Presenters: Sam Abel-Palmer and Marilyn Mahusky, Disability Law Project Staff Attorneys, VT Legal Aid.
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Colombia Legal Services call +57 (4) 604-1253 Vermont United States – 844-292-1318 Vermont legal aid

Vermont United States Call +57 (4) 604-1253 Business & Commercial Lawyers in Colombia Attorney Colombia company incorporation in Colombia starting a business in Colombia business formation registered agents
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Avoiding the School to Prison Pipeline, Children with Disabilities and Juvenile Justice (12/6/12)

Many children with behavioral disabilities find themselves in trouble with the law. We will discuss how the juvenile justice system addresses disability-related behaviors, and investigate strategies and responses when children encounter the system. Presenter: Sam Abel-Palmer, Attorney with Vermont Legal Aid, Disability Law Project
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Legal Assistance | Burlington, VT – Jason J. Sawyer – 844-292-1318 Vermont legal aid

If you’re in the Burlington area and need legal assistance, don’t hesitate to call the office of Jason J. Sawyer, Attorney & Counselor at Law. Call 802-658-6669 or visit us online at http://sawyerlegal.com.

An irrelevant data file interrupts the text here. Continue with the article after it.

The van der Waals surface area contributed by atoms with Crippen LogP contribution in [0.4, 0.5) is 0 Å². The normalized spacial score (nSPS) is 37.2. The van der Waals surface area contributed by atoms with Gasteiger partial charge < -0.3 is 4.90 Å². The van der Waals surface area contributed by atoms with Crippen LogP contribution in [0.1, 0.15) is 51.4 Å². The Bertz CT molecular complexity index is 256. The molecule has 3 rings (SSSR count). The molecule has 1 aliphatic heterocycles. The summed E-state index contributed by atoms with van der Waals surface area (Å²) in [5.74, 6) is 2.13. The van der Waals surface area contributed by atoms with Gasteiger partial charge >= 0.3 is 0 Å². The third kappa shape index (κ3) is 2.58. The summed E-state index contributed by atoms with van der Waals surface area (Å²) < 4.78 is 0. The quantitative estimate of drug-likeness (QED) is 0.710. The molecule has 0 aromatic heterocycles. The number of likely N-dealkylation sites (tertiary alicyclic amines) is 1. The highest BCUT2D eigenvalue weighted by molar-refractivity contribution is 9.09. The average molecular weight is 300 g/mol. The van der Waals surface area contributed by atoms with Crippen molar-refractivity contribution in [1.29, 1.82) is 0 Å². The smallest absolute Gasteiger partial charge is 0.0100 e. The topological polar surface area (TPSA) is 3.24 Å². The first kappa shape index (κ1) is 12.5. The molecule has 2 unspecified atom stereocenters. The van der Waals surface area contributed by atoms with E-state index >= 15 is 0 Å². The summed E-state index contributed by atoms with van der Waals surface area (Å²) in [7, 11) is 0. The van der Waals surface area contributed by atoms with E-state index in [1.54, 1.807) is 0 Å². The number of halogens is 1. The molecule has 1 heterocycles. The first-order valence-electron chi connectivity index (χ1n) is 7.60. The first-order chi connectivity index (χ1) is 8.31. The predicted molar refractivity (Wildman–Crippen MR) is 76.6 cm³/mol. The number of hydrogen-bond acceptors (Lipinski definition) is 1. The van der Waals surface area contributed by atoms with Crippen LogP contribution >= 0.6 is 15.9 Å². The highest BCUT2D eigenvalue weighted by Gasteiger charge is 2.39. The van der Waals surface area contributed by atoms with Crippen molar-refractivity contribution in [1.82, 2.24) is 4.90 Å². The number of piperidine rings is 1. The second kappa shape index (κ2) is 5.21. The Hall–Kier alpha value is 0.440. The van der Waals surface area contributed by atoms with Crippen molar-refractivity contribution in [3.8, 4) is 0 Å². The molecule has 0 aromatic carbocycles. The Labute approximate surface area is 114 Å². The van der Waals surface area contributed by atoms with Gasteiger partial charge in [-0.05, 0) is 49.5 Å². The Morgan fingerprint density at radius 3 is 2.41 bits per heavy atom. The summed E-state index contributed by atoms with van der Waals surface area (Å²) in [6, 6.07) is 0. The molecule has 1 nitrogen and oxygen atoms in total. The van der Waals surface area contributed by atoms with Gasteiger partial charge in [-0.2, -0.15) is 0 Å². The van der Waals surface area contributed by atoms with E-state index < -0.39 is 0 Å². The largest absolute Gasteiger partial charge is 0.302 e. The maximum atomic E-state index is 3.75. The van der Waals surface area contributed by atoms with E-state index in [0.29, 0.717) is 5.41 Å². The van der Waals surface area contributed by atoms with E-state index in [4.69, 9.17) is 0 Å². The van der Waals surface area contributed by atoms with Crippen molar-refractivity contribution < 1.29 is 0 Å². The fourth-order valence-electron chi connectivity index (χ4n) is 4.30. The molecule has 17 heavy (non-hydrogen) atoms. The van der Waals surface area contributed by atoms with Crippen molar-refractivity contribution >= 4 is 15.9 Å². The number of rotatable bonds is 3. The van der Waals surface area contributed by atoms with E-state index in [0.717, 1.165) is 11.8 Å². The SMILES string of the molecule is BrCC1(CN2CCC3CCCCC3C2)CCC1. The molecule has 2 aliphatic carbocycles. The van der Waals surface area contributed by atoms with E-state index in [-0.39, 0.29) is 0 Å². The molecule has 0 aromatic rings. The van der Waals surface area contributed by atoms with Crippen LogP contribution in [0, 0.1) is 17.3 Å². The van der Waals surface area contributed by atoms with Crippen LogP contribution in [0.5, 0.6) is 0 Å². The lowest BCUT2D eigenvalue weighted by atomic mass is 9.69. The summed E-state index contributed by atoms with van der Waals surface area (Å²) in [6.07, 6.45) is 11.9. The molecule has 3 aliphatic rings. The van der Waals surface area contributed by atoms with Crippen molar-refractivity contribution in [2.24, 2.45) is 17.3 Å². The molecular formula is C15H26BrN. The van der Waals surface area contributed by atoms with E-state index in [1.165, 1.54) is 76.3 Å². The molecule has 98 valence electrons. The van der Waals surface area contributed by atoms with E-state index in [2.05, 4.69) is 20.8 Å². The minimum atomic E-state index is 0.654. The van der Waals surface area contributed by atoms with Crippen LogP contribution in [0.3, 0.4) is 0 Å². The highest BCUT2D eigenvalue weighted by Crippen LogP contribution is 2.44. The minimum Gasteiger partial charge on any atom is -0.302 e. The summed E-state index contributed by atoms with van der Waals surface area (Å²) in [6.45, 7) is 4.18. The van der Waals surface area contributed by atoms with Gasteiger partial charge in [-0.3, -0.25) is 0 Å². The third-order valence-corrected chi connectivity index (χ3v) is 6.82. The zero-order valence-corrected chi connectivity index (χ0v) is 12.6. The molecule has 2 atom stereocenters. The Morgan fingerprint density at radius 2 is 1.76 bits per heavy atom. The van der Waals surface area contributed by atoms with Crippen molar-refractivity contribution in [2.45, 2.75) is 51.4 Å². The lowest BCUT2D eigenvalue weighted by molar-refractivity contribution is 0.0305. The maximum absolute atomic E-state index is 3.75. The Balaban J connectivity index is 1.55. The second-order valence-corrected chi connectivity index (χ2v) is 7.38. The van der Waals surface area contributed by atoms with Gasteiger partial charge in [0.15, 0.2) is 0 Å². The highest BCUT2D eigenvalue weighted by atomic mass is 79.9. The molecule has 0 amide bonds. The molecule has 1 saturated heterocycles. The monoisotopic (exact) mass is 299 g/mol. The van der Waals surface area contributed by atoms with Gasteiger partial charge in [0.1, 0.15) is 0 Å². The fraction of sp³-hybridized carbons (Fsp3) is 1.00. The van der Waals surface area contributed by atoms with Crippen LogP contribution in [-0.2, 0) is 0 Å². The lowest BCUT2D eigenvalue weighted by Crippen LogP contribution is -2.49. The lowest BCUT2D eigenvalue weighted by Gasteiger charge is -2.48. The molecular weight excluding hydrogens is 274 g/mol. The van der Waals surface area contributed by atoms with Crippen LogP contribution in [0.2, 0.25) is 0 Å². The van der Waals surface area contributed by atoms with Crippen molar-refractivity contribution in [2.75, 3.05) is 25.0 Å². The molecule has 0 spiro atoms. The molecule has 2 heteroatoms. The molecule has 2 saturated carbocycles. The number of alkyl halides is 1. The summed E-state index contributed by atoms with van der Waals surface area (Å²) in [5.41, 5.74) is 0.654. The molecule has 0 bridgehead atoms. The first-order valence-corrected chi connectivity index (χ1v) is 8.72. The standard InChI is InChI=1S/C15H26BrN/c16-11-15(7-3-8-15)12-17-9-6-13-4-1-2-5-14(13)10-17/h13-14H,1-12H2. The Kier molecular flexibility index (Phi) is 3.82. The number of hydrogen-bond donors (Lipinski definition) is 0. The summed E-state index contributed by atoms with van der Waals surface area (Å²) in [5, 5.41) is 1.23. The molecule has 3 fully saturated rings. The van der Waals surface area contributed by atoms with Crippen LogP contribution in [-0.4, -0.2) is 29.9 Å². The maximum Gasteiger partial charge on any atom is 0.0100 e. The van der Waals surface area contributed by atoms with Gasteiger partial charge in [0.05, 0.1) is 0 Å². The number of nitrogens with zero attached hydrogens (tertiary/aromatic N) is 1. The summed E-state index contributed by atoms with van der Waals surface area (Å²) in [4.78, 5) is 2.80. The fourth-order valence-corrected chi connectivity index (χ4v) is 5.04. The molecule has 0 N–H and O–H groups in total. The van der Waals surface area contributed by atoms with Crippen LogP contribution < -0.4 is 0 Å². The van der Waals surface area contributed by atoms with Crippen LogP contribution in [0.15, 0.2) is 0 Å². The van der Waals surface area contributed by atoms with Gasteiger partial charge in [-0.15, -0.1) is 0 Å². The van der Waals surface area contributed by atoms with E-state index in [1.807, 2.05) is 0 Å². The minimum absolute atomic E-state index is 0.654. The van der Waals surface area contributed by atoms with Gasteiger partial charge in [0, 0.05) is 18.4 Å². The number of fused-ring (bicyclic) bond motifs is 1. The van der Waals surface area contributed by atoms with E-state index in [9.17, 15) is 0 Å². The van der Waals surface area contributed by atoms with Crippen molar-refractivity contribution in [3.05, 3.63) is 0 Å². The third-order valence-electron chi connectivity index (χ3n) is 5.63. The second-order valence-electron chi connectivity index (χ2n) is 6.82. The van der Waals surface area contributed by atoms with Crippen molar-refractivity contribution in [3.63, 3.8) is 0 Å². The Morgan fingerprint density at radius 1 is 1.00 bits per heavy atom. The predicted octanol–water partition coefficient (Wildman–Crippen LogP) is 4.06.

About Us: Since he started practicing law over 15 years ago, Attorney Jason J. Sawyer has repeatedly committed himself to providing personal and spirited legal representation to clients throughout Vermont.

For more information, call 802-658-6669 or visit us online at http://sawyerlegal.com.

Legal Assistance | Burlington, VT – Jason J. Sawyer
https://www.youtube.com/channel/UCjLXjMDPU92q5kFY6DY-v4g

A remembrance of Edna Fairbanks-Williams, a longtime board member of Vermont Legal Aid, Legal Services Lawline of Vermont, and the Legal Services Corporation.